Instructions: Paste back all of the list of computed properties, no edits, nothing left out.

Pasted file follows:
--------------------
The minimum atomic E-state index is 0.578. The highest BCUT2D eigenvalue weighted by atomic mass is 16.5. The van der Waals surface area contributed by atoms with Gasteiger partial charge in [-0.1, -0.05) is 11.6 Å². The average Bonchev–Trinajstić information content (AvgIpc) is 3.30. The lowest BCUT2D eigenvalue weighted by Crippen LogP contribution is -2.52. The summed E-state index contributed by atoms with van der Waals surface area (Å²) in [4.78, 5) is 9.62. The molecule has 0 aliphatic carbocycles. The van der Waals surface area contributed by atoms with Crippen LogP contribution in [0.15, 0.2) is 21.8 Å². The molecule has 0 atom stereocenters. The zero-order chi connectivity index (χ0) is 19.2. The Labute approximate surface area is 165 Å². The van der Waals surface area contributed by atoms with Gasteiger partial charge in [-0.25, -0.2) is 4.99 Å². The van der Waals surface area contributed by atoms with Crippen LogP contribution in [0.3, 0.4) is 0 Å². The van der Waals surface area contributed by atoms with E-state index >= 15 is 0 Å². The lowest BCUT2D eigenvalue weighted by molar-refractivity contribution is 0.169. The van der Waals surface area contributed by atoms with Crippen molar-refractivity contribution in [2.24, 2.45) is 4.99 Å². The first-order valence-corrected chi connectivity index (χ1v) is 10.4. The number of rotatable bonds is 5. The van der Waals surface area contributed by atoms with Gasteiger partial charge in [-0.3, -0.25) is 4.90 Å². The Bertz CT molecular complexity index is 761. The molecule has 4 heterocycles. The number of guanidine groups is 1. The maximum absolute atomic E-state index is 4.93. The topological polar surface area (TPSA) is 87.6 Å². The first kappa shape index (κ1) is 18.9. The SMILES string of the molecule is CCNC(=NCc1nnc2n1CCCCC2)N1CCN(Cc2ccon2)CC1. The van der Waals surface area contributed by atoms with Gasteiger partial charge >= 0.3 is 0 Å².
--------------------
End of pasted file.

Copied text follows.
The minimum atomic E-state index is 0.578. The highest BCUT2D eigenvalue weighted by atomic mass is 16.5. The van der Waals surface area contributed by atoms with Gasteiger partial charge in [-0.1, -0.05) is 11.6 Å². The average Bonchev–Trinajstić information content (AvgIpc) is 3.30. The lowest BCUT2D eigenvalue weighted by Crippen LogP contribution is -2.52. The summed E-state index contributed by atoms with van der Waals surface area (Å²) in [4.78, 5) is 9.62. The molecule has 0 aliphatic carbocycles. The van der Waals surface area contributed by atoms with Crippen LogP contribution in [0.15, 0.2) is 21.8 Å². The molecule has 0 atom stereocenters. The zero-order chi connectivity index (χ0) is 19.2. The Labute approximate surface area is 165 Å². The van der Waals surface area contributed by atoms with Gasteiger partial charge in [-0.25, -0.2) is 4.99 Å². The van der Waals surface area contributed by atoms with Crippen LogP contribution in [0.3, 0.4) is 0 Å². The van der Waals surface area contributed by atoms with E-state index >= 15 is 0 Å². The lowest BCUT2D eigenvalue weighted by molar-refractivity contribution is 0.169. The van der Waals surface area contributed by atoms with Crippen molar-refractivity contribution in [2.24, 2.45) is 4.99 Å². The first-order valence-corrected chi connectivity index (χ1v) is 10.4. The number of rotatable bonds is 5. The van der Waals surface area contributed by atoms with Gasteiger partial charge in [-0.3, -0.25) is 4.90 Å². The Bertz CT molecular complexity index is 761. The molecule has 4 heterocycles. The number of guanidine groups is 1. The maximum absolute atomic E-state index is 4.93. The topological polar surface area (TPSA) is 87.6 Å². The first kappa shape index (κ1) is 18.9. The SMILES string of the molecule is CCNC(=NCc1nnc2n1CCCCC2)N1CCN(Cc2ccon2)CC1. The van der Waals surface area contributed by atoms with Gasteiger partial charge >= 0.3 is 0 Å².